Read the rest of my post contribution on Barrel Of Monkeyz Forum!


Time to Defeat the Social Media Skeptics? YES!

Yahoo News March 14, 2012:

For those trying to get a social media campaign going in their company, they’ll often have to deal with naysayers that question the value. Behind the Brand’s Brian Elliott interviews Former Kodak CMO Jeff Hayzlett — who says dealing with the non-believer is all part of “running the gauntlet.”

Hayzlett spoke with Bryan Elliott on Behind the Brand.tv about what it takes to engage audiences, and how to explain to those number crunchers that social is valuable. For one, he said talking about return on investment is overhyped.

[More from Mashable: Announcing a Live Chat With Hootsuite Founder Ryan Holmes]

“I say to them, ‘What’s your return on ignoring?'” Hayzlett said. “If you’re engaged with your customers, and you have an operation that is doing what it’s supposed to be doing, then you’re going to make money.”

Hayzlett said at this point, not engaging via social media is just a way to lose money. He broke down his social media strategy, calling it “the four E’s.”

“Get engaged, start doing it. Start being your own Chief Listening Officer,” Hayzlett said. “When you educate people about your product, they get excited, and then start to evangelize by becoming brand ambassadors.”

Watch Part 2 with Brian and Jeff on http://behindthebrand.tv/


Social Media = NO quick fix for instant results–please give it time and stay the course to build lasting results

Social Media IS very PERSONAL (PR) in my book — and the best and easiest way to find an audience and one that you want to be following you (whether it’s one million or one hundred).  But it’s not a guarantee of total and ultimate success.  Social media, online media/PR–whatever you may refer to it as, is another (albeit) new channel of marketing, promotion and public relations.

If one more “social media guru” comes to me (or one of my clients)  with great promises and illusions of social media grandeur (remember fad diets in the 90’s –and all the  “lose 20 lbs a week” promises?) i.e.  “Sales will flock to you…” or “New Customers Guaranteed…” a  I am going to scream.  Moving publicity and marketing into a social media venue is no different from any other traditional marketing venue.

Marketing and Advertising–in the traditional sense–is never guaranteed. You need to give it time/frequency and you need to find the right messaging or offer, but even THEN you are never guaranteed that your specific campaign or ad will rake in the big numbers or the ever-loving ROI that ever marketer, business owner and CEO strives for.

Marketing/Advertising and striving to find the right Publicity venue is a commitment and it TAKES TIME to flourish.  In order to see the numbers you must invest in it and stay the course. Again, remember when people were jumping on the fad diet bandwagon – looking for quick results, but only end up stopping because the RESULT DOESN’T COME FAST ENOUGH?  The same is happening with social media and networking.  So many people jump in gung-ho and only stop when they don’t see those “promised” amazing results and ROI. Does anything in business happen in a flash of a second? Especially as it pertains to marketing and advertising? I can’t tell you how many marketing programs I put together for the organization I worked for in the late 80’s that didn’t pull in the results we wanted.  No results though meant putting the brakes on one campaign and trying another–we never stopped.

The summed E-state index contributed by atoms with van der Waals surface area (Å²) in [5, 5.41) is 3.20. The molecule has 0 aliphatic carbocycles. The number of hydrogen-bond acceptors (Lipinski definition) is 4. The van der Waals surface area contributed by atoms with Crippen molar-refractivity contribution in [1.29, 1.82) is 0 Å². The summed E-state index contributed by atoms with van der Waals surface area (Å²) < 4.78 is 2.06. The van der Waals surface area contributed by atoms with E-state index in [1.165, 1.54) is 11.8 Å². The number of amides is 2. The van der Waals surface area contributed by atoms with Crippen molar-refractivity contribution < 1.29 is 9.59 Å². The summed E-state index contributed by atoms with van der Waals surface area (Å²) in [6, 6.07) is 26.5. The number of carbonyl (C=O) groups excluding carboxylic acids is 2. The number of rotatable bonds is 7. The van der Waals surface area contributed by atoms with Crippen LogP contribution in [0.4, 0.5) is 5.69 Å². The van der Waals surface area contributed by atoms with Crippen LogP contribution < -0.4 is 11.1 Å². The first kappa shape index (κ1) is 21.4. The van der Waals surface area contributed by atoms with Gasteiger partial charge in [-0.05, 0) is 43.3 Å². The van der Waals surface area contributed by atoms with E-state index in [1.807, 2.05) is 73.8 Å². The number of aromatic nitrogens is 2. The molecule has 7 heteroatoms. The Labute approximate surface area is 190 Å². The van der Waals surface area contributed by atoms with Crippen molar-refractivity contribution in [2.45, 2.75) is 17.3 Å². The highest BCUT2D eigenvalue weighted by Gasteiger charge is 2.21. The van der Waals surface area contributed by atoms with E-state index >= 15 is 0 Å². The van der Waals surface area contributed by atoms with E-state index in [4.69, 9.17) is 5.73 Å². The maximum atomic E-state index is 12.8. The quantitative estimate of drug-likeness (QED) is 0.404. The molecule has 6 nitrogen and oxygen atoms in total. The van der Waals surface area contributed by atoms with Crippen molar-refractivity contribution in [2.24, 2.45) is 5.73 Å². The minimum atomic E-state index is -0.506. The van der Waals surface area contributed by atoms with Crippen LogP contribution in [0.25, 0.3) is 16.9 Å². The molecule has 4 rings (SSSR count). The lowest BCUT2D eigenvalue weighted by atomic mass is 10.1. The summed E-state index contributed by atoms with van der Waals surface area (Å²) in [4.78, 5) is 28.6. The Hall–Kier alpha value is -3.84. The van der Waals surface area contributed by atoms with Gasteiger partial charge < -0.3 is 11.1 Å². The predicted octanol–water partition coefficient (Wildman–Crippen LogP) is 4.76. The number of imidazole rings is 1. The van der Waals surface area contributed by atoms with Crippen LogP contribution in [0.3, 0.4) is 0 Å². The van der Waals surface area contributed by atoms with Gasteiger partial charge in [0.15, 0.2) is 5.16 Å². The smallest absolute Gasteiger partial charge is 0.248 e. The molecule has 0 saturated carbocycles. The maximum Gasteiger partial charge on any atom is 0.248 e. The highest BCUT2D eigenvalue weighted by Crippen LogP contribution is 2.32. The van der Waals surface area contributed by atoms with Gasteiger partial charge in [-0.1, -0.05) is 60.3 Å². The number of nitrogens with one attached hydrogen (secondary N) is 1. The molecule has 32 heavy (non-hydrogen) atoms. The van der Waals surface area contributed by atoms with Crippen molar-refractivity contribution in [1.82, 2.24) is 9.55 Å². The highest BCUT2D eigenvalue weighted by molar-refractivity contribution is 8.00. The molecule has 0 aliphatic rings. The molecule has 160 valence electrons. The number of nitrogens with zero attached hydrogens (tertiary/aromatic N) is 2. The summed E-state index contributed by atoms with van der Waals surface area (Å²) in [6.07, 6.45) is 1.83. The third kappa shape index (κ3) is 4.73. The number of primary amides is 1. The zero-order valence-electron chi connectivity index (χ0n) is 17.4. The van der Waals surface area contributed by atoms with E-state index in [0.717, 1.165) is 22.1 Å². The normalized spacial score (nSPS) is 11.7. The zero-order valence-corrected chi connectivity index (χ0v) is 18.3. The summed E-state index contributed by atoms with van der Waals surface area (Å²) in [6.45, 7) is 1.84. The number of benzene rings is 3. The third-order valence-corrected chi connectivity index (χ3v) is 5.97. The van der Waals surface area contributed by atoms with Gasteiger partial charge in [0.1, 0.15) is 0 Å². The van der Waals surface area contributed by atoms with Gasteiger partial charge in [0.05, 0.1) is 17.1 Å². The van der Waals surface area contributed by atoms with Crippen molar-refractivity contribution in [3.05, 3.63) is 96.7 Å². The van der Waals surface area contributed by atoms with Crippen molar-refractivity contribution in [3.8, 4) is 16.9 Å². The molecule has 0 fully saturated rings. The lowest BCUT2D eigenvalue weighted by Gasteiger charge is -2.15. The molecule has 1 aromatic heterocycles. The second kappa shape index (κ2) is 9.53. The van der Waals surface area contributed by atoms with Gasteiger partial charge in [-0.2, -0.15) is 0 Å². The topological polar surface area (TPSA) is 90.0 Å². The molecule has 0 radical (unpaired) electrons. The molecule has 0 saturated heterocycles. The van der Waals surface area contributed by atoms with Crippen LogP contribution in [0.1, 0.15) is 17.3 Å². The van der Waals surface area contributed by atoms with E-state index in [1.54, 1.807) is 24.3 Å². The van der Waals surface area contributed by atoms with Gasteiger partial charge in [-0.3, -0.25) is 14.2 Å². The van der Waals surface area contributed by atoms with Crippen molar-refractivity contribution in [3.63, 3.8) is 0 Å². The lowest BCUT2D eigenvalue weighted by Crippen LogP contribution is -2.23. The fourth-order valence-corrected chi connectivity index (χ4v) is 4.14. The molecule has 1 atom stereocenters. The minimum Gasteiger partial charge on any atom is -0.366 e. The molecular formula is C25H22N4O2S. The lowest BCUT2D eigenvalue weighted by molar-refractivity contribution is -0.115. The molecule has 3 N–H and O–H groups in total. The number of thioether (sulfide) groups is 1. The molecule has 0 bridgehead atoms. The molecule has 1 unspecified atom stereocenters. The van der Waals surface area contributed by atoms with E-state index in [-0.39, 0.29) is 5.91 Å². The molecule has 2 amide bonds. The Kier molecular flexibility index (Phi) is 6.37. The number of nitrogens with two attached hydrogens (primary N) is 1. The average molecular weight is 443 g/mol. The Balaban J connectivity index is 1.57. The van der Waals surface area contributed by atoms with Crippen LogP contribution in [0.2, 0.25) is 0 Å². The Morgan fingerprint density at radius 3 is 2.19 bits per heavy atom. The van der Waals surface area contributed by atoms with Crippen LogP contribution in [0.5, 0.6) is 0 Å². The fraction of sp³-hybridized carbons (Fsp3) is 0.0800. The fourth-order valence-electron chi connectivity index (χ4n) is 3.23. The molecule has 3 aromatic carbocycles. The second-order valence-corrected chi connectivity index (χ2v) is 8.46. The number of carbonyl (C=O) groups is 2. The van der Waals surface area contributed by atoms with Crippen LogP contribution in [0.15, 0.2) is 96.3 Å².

Social media/online marketing is not a magic pill that will produce results in a matter of months or even years. It’s NEW media–we are all still LEARNING how to use it!   I wish all the Social Media guru sales people out there would just stop promising buyers things that they cannot guarantee. Yes, they may pull in the sale, but in the end (after about 2 or 3 months) the  “promised result time” comes along and their new customers throw up their hands in disgust and throw fireballs at the Social Media Gurus and Social Media itself (makes my life hell).

Come on!? Does the LA Times promise a “Guaranteed ROI” on the $250,000.00 ad they may sell to Disney or Pepsi?  No,  I don’t think so. So why then is social media production sold with so many false promises and  guarantees of great results? Drives me NUTS.

There is MUCH more to social media then the perfect Key Words or “Call to Action.” Can you ever do that? Really? Think about it…

For instance, I just got this bit of jargon in my in-box today (they wanted me to “take a look at what they can offer my company”–do they read?):  We will create a presence for you {on the social networks} that delivers new customers and sales. Each one will be built around a strong call-to-action and will be professionally designed so that the first impression is a lasting one. All three will also be optimized for search within each network. This means that when someone does a search, you will be coming up in the top results.

While I cannot  say a lot about their whole approach to social media production and management, but who has the right to proclaim that they will “deliver new customers”?

Social media is an investment that has really no guarantee unless you stay the course and continue to build your audience and shape your messaging.  Take the time to figure out what works for you (personally) or your company because there is no cookie-cutter formula, but there are some basic things you can do that are generic to every social media campaign/strategy.

Stay the course and devote time to your social media plan, try different things, stay with things that work,  and don’t expect it to ever become automated or viral either.  Sadly the things you see and hear about viral marketing campaigns are not as ordinary as most people would like to think (kind of like winning the lottery – well maybe not that low of odds, but close).

Think back to our traditional PR/Marketing days–and those traditional strategies we still use to this day.  The ROI on a print mailing is usually about 2-3%.   So why, pray tell, does everyone expect social media to be any better or different?  Sure the hits will look like a higher ROI many times, but in the end isn’t it all about the balance in your bank account? Again, there is no quick fix, but give it time and your bank account will benefit if you stay the course because we have only just started!